February 26, 2012

Here are a few tips on how to supercharge your Newsletters and Custom Promotions to get what you really want from email marketing – more business:

Tweak your subject lines so your customers are enticed to want more.

The subject line is the awesome new sign you put outside your business so people walking across the street are curious enough to walk in and check things out. Here are some tips to make your Email Subject Line pop and increase open rate:

   (1)  Keep your subject line under 45-50 characters. Many email clients cut you off right around there.

   (2)  Segmentation is important here – you can have a friendlier tone with customers who’ve been in more recently,
          but perhaps you want to be more formal with your inactive customer base.

   (3)  If you have an incentive in your email, try to include it in your subject line message.

 

Here are some great enticing subject lines from my inbox just today:

  • Refer a friend in Feb for 3x reward points
  • This Valentine’s, let us sweep her off her feet
  • Valentine’s – 10 Dos and Don’ts
  • Safety first – say no to donuts and skidding this winter
  • Valentine’s Day – It’s not just for the ladies
  • Nourish your skin and enjoy a complimentary peel
  • 5 ways to rock your winter hairstyle
  • Make your valentine melt with 15% off any spa kit
  • Spoil your valentine for half the price

 

Valentine’s Day is the perfect time to try your hand at a subject line that raises the eyebrow and causes your readers to say “hmm, I wonder what this is?”

Content is king!

A good subject line gets you through the door, but in the end, content is what convinces your readers to click on the “Request Appointment” button.

Demandforce includes with subscription standard content templates that are ready to go so you don’t have to think about how to be extra witty in this month’s newsletter. If you haven’t sent a many newsletters yet or simply don’t have time, I suggest starting there.

Here are a few tips on how to write “wow” content that generates results:

  • How much? For Newsletters, have between 1-3 topics – no more. Each topic should be at most 3 short paragraphs so you can keep your readers engaged enough to click “Request an Appointment” at the end of it all.
  • What to say? Here are some questions you can ask yourself when you sit down to write:

- Did I just have a great conversation with one of my customers that others can benefit from?

- Did one of my associations or partner programs recently let me know of a promotion I was entitled to pass on?

- Am I seeing a spike or decline in sales for a specific product or service?

- Do I have extra inventory that I need to move?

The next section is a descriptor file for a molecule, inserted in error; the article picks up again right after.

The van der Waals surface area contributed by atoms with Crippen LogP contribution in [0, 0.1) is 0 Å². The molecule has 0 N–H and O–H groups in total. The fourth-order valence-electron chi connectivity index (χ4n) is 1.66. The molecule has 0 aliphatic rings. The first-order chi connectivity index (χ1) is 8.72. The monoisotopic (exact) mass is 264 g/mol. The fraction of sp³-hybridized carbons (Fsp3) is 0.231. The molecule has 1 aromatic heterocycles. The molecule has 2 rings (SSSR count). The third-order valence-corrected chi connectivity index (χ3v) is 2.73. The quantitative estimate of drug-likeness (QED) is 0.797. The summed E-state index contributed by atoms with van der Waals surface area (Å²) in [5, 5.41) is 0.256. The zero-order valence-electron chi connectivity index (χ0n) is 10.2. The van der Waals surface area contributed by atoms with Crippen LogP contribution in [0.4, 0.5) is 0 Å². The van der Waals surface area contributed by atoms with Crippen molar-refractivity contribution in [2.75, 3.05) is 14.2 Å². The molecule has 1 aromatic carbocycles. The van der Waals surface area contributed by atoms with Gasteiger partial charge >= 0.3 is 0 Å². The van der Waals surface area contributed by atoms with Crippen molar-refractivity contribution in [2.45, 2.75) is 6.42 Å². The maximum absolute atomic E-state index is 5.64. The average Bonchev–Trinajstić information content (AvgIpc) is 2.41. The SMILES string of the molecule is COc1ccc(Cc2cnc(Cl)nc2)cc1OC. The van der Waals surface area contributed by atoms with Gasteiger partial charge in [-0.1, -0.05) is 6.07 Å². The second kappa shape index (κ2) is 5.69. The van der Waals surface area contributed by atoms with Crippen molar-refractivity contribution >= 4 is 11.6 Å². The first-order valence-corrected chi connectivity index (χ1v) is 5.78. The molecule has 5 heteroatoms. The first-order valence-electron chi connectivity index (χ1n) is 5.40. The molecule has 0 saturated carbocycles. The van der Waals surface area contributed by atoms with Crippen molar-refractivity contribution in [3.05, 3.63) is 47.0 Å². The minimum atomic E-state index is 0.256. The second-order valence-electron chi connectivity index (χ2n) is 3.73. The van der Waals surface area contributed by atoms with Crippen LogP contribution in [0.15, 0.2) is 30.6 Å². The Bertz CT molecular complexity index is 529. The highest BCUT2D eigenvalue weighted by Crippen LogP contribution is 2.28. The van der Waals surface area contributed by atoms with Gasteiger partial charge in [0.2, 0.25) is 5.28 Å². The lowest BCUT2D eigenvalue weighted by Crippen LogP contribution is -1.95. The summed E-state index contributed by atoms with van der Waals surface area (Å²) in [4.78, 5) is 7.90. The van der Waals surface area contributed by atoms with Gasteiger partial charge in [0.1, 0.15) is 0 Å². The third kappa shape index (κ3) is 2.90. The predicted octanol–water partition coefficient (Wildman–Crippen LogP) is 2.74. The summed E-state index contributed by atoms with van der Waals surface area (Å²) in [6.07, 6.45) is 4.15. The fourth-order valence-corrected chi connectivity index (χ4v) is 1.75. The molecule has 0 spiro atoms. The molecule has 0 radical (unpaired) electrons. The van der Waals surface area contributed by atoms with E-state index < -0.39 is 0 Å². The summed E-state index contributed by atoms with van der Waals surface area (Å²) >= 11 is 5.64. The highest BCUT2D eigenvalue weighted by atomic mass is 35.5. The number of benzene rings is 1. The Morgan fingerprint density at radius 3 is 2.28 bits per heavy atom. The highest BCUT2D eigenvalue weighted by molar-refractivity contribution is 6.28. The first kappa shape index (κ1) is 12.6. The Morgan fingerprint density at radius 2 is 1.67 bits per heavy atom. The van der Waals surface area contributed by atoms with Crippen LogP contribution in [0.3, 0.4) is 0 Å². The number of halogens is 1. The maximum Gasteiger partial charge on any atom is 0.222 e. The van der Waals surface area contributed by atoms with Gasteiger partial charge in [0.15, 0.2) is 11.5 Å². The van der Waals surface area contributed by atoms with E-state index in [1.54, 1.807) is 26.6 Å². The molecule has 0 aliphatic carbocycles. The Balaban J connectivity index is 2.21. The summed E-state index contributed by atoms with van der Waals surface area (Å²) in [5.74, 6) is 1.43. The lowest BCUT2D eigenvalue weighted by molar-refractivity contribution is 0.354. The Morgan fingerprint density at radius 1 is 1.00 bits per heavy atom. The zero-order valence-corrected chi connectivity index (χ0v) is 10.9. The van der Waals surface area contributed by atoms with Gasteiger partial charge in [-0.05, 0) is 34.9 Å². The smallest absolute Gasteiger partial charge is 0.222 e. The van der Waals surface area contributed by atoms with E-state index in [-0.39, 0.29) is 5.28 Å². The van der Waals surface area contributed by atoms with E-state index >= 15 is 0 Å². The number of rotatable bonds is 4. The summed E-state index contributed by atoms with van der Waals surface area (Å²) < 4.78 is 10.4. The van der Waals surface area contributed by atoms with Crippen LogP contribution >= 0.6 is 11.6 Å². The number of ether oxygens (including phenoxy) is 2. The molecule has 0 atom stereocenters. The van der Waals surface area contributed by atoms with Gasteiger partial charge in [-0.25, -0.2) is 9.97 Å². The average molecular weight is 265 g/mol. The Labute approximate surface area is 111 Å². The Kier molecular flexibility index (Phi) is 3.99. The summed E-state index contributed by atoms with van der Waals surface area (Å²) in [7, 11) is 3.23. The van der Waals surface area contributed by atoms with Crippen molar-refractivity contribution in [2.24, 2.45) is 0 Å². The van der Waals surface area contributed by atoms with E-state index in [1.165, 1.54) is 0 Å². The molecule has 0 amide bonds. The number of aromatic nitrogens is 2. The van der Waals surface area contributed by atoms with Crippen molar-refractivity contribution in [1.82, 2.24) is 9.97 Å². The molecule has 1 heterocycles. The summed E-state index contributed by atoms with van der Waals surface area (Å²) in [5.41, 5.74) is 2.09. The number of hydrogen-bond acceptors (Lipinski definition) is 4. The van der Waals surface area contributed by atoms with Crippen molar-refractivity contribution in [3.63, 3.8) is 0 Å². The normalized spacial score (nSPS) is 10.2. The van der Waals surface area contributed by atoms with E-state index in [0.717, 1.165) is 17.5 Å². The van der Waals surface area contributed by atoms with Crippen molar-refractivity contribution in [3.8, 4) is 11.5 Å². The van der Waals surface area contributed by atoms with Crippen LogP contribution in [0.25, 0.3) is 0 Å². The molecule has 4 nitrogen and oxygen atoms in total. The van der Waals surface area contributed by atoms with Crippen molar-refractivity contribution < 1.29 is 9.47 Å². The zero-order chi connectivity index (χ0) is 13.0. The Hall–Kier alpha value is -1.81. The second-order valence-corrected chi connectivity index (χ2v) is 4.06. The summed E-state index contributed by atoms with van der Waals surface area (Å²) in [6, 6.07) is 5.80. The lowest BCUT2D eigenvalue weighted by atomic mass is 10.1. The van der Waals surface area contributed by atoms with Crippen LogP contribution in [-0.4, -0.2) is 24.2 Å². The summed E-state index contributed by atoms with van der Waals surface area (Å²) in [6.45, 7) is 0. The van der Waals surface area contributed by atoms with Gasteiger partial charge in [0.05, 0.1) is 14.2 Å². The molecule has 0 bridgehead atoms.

- Are my neighboring businesses running promotions that my customers could benefit from?

- Is there a community event or cause that I think is worth promoting? (make sure it’s a good one, and don’t do this too frequently!)

- Did a relevant article recently get published (Consumer Reports, NYTimes article, industry blog, etc.) that I can repurpose and add to?

 

On the flip side, here are some big Don’ts:

  • Don’t make your entire email one single image. Internet Service Providers like Gmail and Hotmail look at the ratio between images and text as a way to flag your message as spam.
  • Avoid making your text more than two colors – another spam flag, and it’s hard on the eyes.
  • Don’t send your email without sending a test or having someone else read it. This is a quick and easy way of gut checking your message.

 

My personal tip for writing great content is this: ideas always seem to spark when it’s most inconvenient to hunker down in front of a computer to write. I always have my phone with me, so I send myself a text message with the idea. Capture your ideas as soon as you have them in a way that works for you, because more likely than not, you won’t remember them later. You’ll also have a bank of ideas that you can draw from for months to come, which is the icing on the cake.

 

Include a promotion every time, even if it’s free to you.

Different people will be drawn to different incentives. Several of your customers also don’t realize all the wonderful services you provide as standard. Here are some thought starters by industry:

Automotive:

  • Customers with older cars - This segment has a significantly higher chance of costly service orders (which can occur any time), so it’s important to send an email to this segment once a quarter to stay top-of-mind. These customers are typically more interested in % discounts on labor since the nature and cost of their services can vary widely.
  • Customers with newer cars - You’re going to increase your average revenue per customer by doing two things here. First, increase the add-on purchase opportunity when cars come in for standard service by including free xx-point inspections. Second, increase your average service order by including or discounting accessories or ancillary services like windshield wiper replacement, car detailing, rotating tires, etc. The car is already there, so why not get it all done at once.

Optometry specific:

  • Highlight the experience - Let your patients know if you provide complimentary eyewear design consultations with every exam to make sure that they are looking their absolute best with this new accessory.
  • Low cost, high impact – Optometric accessories like glass cleaner, wipes, eye drops, and cases represent low cost investments for the practice, but can be very meaningful to your patients.